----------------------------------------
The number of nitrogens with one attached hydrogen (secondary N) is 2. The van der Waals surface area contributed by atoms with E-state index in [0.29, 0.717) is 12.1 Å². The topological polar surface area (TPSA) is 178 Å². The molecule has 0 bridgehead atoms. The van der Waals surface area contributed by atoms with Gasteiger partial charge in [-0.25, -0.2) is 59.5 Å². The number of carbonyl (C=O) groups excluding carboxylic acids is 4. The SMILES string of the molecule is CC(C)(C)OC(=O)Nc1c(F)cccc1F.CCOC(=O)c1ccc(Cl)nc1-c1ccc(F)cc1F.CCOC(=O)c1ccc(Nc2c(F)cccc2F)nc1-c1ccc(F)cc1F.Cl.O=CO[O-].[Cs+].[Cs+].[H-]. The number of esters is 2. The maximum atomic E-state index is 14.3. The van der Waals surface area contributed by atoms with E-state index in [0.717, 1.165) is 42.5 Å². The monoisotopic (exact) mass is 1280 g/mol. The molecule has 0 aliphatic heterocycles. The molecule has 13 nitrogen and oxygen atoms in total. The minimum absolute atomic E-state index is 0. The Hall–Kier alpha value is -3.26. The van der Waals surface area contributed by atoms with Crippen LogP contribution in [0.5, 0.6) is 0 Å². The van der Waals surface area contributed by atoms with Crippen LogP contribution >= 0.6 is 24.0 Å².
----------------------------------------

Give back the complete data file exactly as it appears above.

The number of nitrogens with one attached hydrogen (secondary N) is 2. The van der Waals surface area contributed by atoms with E-state index in [0.29, 0.717) is 12.1 Å². The topological polar surface area (TPSA) is 178 Å². The molecule has 0 bridgehead atoms. The van der Waals surface area contributed by atoms with Gasteiger partial charge in [-0.25, -0.2) is 59.5 Å². The number of carbonyl (C=O) groups excluding carboxylic acids is 4. The SMILES string of the molecule is CC(C)(C)OC(=O)Nc1c(F)cccc1F.CCOC(=O)c1ccc(Cl)nc1-c1ccc(F)cc1F.CCOC(=O)c1ccc(Nc2c(F)cccc2F)nc1-c1ccc(F)cc1F.Cl.O=CO[O-].[Cs+].[Cs+].[H-]. The number of esters is 2. The maximum atomic E-state index is 14.3. The van der Waals surface area contributed by atoms with E-state index in [0.717, 1.165) is 42.5 Å². The monoisotopic (exact) mass is 1280 g/mol. The molecule has 0 aliphatic heterocycles. The molecule has 13 nitrogen and oxygen atoms in total. The minimum absolute atomic E-state index is 0. The Hall–Kier alpha value is -3.26. The van der Waals surface area contributed by atoms with Crippen LogP contribution in [0.5, 0.6) is 0 Å². The van der Waals surface area contributed by atoms with Crippen LogP contribution >= 0.6 is 24.0 Å².